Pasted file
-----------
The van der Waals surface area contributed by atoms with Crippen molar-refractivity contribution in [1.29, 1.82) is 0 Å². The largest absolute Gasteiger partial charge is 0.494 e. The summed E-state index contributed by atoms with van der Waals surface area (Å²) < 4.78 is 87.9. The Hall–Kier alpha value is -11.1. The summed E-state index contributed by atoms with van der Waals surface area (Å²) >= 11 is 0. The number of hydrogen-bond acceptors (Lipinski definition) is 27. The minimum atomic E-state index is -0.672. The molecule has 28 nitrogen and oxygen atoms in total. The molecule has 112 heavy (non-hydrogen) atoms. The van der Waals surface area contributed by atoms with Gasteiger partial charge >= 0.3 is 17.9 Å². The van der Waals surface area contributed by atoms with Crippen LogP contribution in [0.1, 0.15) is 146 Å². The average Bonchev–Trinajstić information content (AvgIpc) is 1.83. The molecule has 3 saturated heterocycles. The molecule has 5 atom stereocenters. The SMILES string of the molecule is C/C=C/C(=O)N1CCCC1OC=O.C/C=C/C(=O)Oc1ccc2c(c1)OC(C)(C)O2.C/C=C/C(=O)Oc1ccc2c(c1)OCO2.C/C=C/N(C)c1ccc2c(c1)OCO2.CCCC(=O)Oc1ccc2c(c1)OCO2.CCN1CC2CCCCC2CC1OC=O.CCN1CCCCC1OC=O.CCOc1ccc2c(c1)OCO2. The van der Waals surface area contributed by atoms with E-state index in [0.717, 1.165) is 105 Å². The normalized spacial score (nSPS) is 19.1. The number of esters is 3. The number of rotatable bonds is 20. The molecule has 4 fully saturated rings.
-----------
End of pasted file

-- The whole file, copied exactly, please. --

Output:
The van der Waals surface area contributed by atoms with Crippen molar-refractivity contribution in [1.29, 1.82) is 0 Å². The largest absolute Gasteiger partial charge is 0.494 e. The summed E-state index contributed by atoms with van der Waals surface area (Å²) < 4.78 is 87.9. The Hall–Kier alpha value is -11.1. The summed E-state index contributed by atoms with van der Waals surface area (Å²) >= 11 is 0. The number of hydrogen-bond acceptors (Lipinski definition) is 27. The minimum atomic E-state index is -0.672. The molecule has 28 nitrogen and oxygen atoms in total. The molecule has 112 heavy (non-hydrogen) atoms. The van der Waals surface area contributed by atoms with Gasteiger partial charge >= 0.3 is 17.9 Å². The van der Waals surface area contributed by atoms with Crippen LogP contribution in [0.1, 0.15) is 146 Å². The average Bonchev–Trinajstić information content (AvgIpc) is 1.83. The molecule has 3 saturated heterocycles. The molecule has 5 atom stereocenters. The SMILES string of the molecule is C/C=C/C(=O)N1CCCC1OC=O.C/C=C/C(=O)Oc1ccc2c(c1)OC(C)(C)O2.C/C=C/C(=O)Oc1ccc2c(c1)OCO2.C/C=C/N(C)c1ccc2c(c1)OCO2.CCCC(=O)Oc1ccc2c(c1)OCO2.CCN1CC2CCCCC2CC1OC=O.CCN1CCCCC1OC=O.CCOc1ccc2c(c1)OCO2. The van der Waals surface area contributed by atoms with E-state index in [0.717, 1.165) is 105 Å². The normalized spacial score (nSPS) is 19.1. The number of esters is 3. The number of rotatable bonds is 20. The molecule has 4 fully saturated rings.